With this it will be convenient to discuss new clause 12—Unexplained wealth orders: duty to prevent corruption—

“In Chapter 1 of Part 8 of the Proceeds of Crime Act 2002 (investigations: introduction), after section 342, insert the following—

‘342A Unexplained wealth orders: duty to prevent corruption

(1) A relevant authority must exercise its functions in relation to unexplained wealth orders in the way which it considers is best calculated to contribute to the prevention of corruption.

(2) For the purposes of this section it is immaterial whether corruption is being prevented in the United Kingdom or elsewhere.

(3) In considering under subsection (1) the way which is best calculated to contribute to the prevention of corruption a relevant authority must have regard to any guidance given to it by—

(a) in the case of the National Crime Agency, the Secretary of State,

(b) in the case of the Director of Public Prosecutions or the Director of the Serious Fraud Office, the Attorney General,

(c) in the case of Her Majesty’s Revenue and Customs or the Financial Conduct Authority, the Chancellor of the Exchequer, and

(d) in the case of the Director of Public Prosecutions for Northern Ireland, the Advocate General for Northern Ireland.’”

Photo of Rupa Huq Rupa Huq Shadow Minister (Home Office) (Crime and Prevention)

We heard in the evidence session on Tuesday from many different bodies, including Her Majesty’s Revenue and Customs, the Serious Fraud Office, the National Crime Agency. One problem with the existing confiscation orders is that the buck seems to be passed between many of them, and there is confusion about who the lead investigator is. The amendment would introduce a duty on all those agencies to co-operate, even before it got as far as the Crown Prosecution Service and Her Majesty’s Courts and Tribunals Service. Those people feel stymied, and they cannot investigate—it does not get that far because of squabbling over where the buck stops. The amendment seeks to address the lack of co-operation among UK law enforcement agencies that devolve responsibility for investigating cases.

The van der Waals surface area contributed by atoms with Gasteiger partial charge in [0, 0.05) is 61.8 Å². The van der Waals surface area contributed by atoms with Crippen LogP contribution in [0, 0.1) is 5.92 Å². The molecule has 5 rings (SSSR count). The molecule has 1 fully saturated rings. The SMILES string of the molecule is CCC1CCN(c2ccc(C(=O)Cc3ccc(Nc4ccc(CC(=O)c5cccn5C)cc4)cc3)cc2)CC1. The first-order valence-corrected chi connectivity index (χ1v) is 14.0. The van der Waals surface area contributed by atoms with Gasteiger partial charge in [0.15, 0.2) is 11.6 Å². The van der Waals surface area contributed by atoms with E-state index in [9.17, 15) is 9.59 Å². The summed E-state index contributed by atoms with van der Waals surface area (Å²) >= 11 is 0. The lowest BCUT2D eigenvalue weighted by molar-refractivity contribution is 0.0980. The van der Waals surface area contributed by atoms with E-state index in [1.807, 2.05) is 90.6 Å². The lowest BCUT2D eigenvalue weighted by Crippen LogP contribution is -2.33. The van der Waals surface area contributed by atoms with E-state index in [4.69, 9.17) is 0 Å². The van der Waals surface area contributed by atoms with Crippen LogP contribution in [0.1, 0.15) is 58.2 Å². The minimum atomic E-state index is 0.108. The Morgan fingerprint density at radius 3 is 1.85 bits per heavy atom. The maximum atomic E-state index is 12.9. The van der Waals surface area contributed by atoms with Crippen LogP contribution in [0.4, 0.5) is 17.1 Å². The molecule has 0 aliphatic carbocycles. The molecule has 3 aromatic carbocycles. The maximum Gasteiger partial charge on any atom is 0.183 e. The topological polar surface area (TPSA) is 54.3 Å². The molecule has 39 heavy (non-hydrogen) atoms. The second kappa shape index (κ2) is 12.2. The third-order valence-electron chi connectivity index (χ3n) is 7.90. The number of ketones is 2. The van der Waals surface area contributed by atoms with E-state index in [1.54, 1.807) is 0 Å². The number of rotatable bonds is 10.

There is an example that people may know about. It is the quite famous case of Sergei Magnitsky, the Russian who was murdered, and who uncovered what had been going on at Hermitage Capital Management. Bill Browder, an American, has spoken to an all-party parliamentary group here and is quite vocal on these issues. The murdered chap blew the whistle on $230 million in Russian Government frauds. Hermitage Capital Management discovered that, and there is a timeline on which it sought every possible avenue to open a money laundering investigation in the UK. Every single UK enforcement agency refused to open an investigation, stating that it was not its responsibility to investigate.